• Pupils who are much more likely to stay on task and not to be disruptive. Why? Because in order to read, you need to be able to sit quietly for hours and focus.
  • Pupils with a high degree of literacy – you are thus able to set them complex writing tasks.
  • Pupils who will contribute knowledgeably to class discussion so that you can discuss a topic in greater depth.

In such a classroom, there is no need for rote-learning of facts – a lot of the base knowledge is already there. This is the classroom where critical thinking and problem solving happens. This is the classroom where so called “higher order” skills are developed, honed and sharpened.

Now imagine another classroom, one you are more likely to see today. It is filled with children who have not developed the habit of reading. These children have not yet learned how to sit still, how to listen, how to work quietly. They struggle to string together a single grammatically-correct sentence. Their vocabulary is poor and their knowledge is limited. How on earth do you propose, in such a classroom, to develop those higher order skills, when the “lower order” ones are not yet there? More likely than not, there will be low-level disruption too.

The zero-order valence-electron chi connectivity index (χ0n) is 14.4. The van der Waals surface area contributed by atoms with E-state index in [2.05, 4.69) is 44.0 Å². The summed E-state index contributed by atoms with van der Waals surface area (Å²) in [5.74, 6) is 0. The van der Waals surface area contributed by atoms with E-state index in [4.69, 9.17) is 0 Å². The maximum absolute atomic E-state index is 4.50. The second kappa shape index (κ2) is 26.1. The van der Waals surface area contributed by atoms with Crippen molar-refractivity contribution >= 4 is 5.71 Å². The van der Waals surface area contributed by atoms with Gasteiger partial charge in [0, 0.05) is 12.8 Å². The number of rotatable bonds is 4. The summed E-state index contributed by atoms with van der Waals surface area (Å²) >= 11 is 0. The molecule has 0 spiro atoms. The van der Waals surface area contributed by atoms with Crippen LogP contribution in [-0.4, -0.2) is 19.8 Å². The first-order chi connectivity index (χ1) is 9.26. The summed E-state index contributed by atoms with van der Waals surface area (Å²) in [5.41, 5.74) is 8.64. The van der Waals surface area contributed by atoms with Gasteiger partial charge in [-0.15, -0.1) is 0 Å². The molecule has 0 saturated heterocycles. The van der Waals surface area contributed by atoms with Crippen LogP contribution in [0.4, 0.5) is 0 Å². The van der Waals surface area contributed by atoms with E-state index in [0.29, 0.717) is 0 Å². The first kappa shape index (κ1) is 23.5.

As I have discussed before, the challenge we face in today’s world is that we have children who for the most part, at home, spend their time glued to their computer screens or playing video games. They are exposed to fast moving action on their screens, constantly changing graphics and noise. Put these children in a classroom and they are going to struggle to sit still and focus their attention on the analogue world of textbooks or worksheets. From thence comes the perceived need to engage them with fun activities, colourful slides and videos. One thing I have noticed about the resources shared by many teachers on my Twitter feed is the amount of games and group activities that are involved. One blog even went as far as to suggest that we could engage our pupils’ attention by teaching them through the medium of a video game.